• Why do Montessori classrooms group different age levels together?
    Mixed-age classrooms encourage the social cohesion of the group. Younger children look to their older classmates as mentors and role models. Older children are leaders of the classroom and help the younger children. Within a three-year period, the children get to experience the complete cycle of social living within the group.
  • How can teachers teach so many different ages?
    Montessori is an individual learning method. Each child learns at their own pace. Teachers are trained to observe and assess (informally) each child to see where the child is developmentally. Based on these observations, an individual lesson is created for each child. Further, as the Montessori classroom is run as a community, older children are there to be role models and to show younger children how to do what they (the older children) already know—making them part of the teaching process. Younger children look up to the older ones and want to be like them which creates a sense of motivation to learn new things. Children, even those that are the same age, all learn at a different level and pace; the Montessori Method allows for this freedom. There is no competition or expectation for children to learn the same things as everyone else their age at the same time. Teachers then find it easier to teach multiple ages than to try to teach the same concept to a large group of children at the same time. Montessori teachers are experienced at multi-tasking. Also, with mixed-age groups, children stay with the same teacher for all three years they are in Montessori enabling a close bond to be formed.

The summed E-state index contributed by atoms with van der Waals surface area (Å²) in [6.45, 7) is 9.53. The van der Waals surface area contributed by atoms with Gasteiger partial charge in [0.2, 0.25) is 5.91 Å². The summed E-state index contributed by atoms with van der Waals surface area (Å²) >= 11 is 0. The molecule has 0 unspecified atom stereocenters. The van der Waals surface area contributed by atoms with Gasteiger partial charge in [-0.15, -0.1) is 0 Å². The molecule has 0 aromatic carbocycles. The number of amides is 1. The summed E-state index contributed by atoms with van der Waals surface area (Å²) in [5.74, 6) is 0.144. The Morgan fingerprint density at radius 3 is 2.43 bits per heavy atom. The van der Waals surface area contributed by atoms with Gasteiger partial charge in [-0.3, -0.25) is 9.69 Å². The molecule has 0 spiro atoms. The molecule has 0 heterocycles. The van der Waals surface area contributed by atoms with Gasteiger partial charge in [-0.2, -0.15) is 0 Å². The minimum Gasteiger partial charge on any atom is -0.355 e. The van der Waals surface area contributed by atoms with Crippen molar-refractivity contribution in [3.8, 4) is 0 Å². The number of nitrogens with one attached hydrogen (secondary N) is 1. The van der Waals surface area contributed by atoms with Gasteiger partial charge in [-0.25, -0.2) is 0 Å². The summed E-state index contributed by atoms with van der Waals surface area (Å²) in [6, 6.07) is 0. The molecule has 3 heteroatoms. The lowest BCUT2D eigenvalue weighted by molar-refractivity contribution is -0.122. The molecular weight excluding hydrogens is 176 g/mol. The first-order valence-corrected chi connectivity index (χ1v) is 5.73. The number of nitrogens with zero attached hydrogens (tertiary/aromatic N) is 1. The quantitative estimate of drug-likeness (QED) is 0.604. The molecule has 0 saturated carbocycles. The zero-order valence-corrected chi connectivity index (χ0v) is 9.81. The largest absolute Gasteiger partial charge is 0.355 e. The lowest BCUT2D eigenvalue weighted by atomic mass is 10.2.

• What does development of the whole child mean?
    Rather than focusing on the narrow academic life of young children traditionally learning colors, letters numbers, etc., Montessori focuses on the whole child for experiences and development in all areas of human experience. A Montessori education results in an independent, inquisitive, respectful, socialized, and educated whole child.
  • Is there a daily schedule my child will follow?
    Schools open early for before-school care at 7:00 a.m. All classrooms follow a similar academic day routine with an extended Montessori work time of two to three hours comprised of both individual and small group work, an outdoor recess time (weather permitting). Late afternoon child care is available after the academic day until 6:00p.m.
  • What is the 3- hour work cycle?
    This is a three-hour chunk of time in the morning in which the children receive presentations, choose materials, have snack, and work at their own pace on activities that interest them. As the work cycle begins, a child may wander around the room. They might socialize with classmates or look for work that he or she finds engaging. A teacher might give a lesson or guide a child to choose a specific material during this time.
  • If children are free to choose their own work, how do you ensure they receive a well-rounded education?"